Dead Sea Scrolls revealed forgeries: The rest?

In Washington D.C., the Museum of the Bible commissioned independent investigators to conduct research into the authenticity of their most valuable possessions. They had a collection of the "Dead Sea Scrolls", a set of texts, fragments of what were supposed to be the oldest known surviving copies of the Hebrew Bible. Unfortunate for them, all 16 fragments in the museum's collection were forgeries.

Research showed that these forgeries were masterpieces of forgery – to be sure. It wasn't immediately apparent that they were fakes – they fooled their fair share of collectors and curators. But though the leather on which the texts were written may be old, the writing was found to have been done in modern times.

This latest investigation went in close. Extremely close. They took a peek at the fragments down to the millimeter. Above you'll see a screenshot of an application used by "Art Fraud Insights" – see more in in the video below.

This announcement was just the latest in ongoing investigations of a collection of "Dead Sea Scrolls" fragments that have appeared on the market in the past 20 years. One research project by the name of The Lying Pen of Scribes continues its quest to track these fragments – and other, similar pieces of history: "Manuscript Forgeries, Digital Imaging, and Critical Provenance Research."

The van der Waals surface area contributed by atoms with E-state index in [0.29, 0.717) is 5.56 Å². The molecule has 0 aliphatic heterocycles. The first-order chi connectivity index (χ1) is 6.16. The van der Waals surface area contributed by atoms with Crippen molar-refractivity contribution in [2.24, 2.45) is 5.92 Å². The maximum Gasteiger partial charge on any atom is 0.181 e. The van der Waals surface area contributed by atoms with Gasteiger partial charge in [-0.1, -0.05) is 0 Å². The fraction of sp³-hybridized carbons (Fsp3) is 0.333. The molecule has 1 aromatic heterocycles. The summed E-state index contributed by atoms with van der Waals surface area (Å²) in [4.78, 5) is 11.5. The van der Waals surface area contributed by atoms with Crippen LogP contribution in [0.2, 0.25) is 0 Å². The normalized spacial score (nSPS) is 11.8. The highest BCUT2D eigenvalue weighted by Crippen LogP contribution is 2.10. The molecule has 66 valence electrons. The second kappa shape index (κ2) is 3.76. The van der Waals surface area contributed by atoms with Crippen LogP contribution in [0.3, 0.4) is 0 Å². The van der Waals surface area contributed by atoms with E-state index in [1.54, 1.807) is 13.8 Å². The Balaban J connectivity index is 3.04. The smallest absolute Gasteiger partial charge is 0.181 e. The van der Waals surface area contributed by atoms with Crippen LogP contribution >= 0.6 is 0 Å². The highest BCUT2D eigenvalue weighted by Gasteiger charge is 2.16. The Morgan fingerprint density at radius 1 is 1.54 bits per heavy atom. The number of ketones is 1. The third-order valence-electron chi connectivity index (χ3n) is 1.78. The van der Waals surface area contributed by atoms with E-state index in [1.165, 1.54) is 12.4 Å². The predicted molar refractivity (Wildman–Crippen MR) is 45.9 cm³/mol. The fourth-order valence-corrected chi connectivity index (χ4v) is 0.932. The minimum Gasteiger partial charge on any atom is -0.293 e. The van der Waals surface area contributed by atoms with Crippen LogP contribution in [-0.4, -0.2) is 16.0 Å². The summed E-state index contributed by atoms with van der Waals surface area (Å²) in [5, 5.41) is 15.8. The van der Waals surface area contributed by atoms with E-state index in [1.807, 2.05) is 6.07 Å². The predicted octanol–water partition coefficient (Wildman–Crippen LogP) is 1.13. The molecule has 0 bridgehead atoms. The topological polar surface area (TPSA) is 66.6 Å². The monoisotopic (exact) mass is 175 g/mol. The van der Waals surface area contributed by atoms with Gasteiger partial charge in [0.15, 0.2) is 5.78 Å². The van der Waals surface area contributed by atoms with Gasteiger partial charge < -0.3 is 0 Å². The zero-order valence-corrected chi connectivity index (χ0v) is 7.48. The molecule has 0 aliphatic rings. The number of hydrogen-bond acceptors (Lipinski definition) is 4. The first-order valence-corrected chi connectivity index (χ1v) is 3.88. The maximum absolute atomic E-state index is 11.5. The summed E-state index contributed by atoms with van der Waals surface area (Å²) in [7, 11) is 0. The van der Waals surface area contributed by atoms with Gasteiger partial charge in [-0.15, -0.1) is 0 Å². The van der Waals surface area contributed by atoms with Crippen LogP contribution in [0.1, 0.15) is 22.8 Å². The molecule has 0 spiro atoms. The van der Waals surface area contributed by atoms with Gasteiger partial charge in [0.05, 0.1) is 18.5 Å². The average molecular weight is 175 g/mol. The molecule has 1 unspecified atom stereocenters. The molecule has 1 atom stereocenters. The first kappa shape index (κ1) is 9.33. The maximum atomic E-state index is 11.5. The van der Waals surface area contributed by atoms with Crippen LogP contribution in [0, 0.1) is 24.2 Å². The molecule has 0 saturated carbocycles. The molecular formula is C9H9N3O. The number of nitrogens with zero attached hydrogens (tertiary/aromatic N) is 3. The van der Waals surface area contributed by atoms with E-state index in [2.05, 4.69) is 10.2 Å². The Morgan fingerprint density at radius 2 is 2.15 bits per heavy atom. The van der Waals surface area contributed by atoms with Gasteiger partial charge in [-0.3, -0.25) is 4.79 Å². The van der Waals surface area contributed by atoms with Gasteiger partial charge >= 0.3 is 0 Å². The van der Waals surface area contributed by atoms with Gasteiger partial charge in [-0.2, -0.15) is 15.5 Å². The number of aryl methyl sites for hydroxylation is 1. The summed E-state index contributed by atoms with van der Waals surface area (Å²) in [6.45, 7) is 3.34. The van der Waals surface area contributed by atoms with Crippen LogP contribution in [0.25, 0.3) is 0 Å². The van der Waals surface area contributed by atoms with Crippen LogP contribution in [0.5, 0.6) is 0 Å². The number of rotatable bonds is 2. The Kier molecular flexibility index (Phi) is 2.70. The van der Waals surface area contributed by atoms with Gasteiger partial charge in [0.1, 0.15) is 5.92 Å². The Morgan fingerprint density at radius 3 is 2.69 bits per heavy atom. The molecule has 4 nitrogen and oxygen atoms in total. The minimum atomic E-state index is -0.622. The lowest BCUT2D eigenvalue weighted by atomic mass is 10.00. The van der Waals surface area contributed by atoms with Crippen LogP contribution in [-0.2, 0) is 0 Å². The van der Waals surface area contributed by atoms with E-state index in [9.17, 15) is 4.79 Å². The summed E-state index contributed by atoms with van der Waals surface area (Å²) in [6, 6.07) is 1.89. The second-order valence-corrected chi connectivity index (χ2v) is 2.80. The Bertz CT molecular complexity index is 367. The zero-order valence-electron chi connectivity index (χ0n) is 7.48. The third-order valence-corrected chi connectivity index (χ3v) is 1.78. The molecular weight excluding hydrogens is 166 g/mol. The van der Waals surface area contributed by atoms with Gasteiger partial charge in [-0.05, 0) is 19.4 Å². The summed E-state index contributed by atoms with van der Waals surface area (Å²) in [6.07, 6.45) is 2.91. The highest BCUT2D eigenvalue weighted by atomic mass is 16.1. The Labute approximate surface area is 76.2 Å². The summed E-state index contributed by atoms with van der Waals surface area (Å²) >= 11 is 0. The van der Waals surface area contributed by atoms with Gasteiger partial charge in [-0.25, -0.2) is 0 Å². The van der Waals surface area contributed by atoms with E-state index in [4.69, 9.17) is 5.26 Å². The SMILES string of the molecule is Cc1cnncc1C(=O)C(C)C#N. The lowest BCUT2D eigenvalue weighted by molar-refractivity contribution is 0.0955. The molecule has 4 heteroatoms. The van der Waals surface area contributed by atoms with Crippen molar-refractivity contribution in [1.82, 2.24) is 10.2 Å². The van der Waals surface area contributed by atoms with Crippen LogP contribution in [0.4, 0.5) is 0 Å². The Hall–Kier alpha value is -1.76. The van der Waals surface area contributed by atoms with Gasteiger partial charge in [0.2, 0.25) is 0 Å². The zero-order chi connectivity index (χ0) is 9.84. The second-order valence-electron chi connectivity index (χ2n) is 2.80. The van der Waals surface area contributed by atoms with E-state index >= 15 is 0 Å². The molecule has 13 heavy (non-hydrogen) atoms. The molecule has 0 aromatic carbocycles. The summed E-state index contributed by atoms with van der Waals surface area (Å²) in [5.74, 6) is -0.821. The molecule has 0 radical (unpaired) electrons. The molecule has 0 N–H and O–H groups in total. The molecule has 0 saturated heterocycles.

This is also a continuing investigation which, in late 2018, turned out five fragments that were also forgeries. That first bit of investigation was done with Germany's Federal Institute for Materials Research, this newest bit was done with the group called Art Fraud Insights. You'll see a bit of their work in the video below.

Per Art Fraud Insights: "In addition to multispectral and reflectance transformation imaging (MSI/RTI) imaging and multiple physical examinations with both traditional and 3D microscopy, a subset of the collection was selected and sampled for a full elemental and molecular profile. The specific tools used for this analysis included Fourier transform infrared spectroscopy (FTIR), macro x-ray fluorescence imaging (MA-XRF), scanning electron microscopy – energy dispersive x-ray analysis (SEM-EDS), micro-Raman spectroscopy (Raman), and microchemical testing."

Some Dead Sea Scroll fragments may be real

Some 100k Dead Sea Scroll fragments remain in the Shrine of the Book in the Israel Museum in Jerusalem. Those pieces are not, at this time, under investigation. They are far more likely "the real deal" so to speak. There may also be "real" fragments elsewhere in the world. But the bits that appeared in this museum were announced to have been made to deceive.

If you've never heard of the Museum of the Bible before, you might also want to listen to an episode of a How Stuff Works podcast (Behind the Bastards: How Hobby Lobby Funded Terrorism And Tried To Destroy Democracy). In short – this museum doesn't have a great track record.